Mining industry sources say they will press the next Congress to possibly overturn a recent federal regulation intended to reduce contamination on public lands by limiting hardrock mining. The legislative strategy adds to the industry's previous threat of a possible legal challenge.

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In an apparent attempt to quell industry concerns about listing chemicals as possible carcinogens, California scientists have approved the state's listing requirements as guidance rather than criteria, which sources say could provide flexibility in classifying chemicals as cancer causing. The decision was made under the state's landmark Proposition 65 law, which requires manufacturers of consumer products to list on the label cancer-causing elements.

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A new study funded by the Health Effects Institute (HEI) offers the most substantial evidence to date linking high levels of ultrafine particles in ambient air to mortality rates, and could bolster controversial efforts by EPA to control emissions from both power plants and tailpipes.

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EPA officials are drafting a second round of reforms for the agency's hazardous waste cleanup program in an effort to speed the completion of high-priority cleanups under EPA's corrective action program.

Among the reforms agency officials are considering is an industry-backed plan to streamline cleanup requirements by avoiding a duplication of efforts by industry. EPA officials say they will include the final reforms in a set of guidelines and other policy documents they hope to unveil early next year.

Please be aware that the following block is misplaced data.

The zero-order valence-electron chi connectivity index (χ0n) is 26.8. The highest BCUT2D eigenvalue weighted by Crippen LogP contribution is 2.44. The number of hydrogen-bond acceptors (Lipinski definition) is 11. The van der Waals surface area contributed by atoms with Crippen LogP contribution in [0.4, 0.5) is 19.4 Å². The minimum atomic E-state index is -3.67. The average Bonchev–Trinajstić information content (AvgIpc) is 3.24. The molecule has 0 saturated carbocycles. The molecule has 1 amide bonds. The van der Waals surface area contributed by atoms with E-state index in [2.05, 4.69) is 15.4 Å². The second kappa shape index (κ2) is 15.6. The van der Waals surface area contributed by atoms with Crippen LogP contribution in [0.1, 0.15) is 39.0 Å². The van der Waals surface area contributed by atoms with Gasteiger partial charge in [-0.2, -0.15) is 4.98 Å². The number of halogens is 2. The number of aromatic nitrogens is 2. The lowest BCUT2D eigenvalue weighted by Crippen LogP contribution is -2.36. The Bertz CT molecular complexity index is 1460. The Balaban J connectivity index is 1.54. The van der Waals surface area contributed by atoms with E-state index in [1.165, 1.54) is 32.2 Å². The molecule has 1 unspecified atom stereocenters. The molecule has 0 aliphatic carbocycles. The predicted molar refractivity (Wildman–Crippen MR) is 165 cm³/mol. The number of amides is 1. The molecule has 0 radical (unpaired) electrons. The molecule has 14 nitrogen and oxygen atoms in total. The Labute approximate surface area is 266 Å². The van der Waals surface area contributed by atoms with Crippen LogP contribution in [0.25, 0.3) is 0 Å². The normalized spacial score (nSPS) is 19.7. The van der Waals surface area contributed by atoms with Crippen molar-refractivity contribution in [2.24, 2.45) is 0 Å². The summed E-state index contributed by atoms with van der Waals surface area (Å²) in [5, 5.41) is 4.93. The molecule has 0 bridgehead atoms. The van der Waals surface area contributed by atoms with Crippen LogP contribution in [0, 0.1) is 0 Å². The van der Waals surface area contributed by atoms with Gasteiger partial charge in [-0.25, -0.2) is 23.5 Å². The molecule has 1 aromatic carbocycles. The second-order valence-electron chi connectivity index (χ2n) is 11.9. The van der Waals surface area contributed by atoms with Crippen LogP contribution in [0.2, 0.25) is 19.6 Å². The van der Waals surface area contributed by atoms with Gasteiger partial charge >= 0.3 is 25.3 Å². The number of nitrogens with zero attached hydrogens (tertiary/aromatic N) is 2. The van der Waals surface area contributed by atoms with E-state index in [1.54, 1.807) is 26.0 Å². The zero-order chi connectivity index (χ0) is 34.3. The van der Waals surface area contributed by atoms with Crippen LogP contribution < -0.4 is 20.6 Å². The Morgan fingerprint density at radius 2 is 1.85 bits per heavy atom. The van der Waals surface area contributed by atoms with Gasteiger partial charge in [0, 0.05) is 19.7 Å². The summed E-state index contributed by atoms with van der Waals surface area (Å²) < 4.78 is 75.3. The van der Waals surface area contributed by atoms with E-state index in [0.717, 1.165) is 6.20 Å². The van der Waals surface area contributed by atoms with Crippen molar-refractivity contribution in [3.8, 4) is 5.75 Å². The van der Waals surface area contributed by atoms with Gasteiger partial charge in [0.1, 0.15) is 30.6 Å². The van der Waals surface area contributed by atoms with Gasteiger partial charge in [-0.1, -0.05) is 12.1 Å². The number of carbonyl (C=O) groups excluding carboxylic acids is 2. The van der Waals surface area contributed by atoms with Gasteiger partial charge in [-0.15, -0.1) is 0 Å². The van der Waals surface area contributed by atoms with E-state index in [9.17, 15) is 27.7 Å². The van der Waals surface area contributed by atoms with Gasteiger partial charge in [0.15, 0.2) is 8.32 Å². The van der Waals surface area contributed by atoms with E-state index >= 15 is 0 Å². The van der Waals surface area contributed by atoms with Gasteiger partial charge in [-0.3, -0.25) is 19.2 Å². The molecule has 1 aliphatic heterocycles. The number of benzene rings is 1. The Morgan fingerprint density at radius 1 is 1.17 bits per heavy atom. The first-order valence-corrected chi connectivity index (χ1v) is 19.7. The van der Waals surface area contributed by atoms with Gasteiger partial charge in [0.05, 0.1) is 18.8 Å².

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EPA officials have decided to cut by more than half the agency's list of 15 industry sectors targeted for possible enforcement actions over then next two fiscal years. EPA officials told state regulators last week that they will narrow the list to about six or eight industry sectors.

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THE HAGUE, Netherlands -- European unwillingness to bend to U.S. demands that forest related land-use activities receive emissions credits under the Kyoto Protocol caused negotiations on rules for implementing the treaty to implode Nov. 25, leaving an uncertain future for ratification of the international treaty on climate change, European officials, environmentalists and other observers say.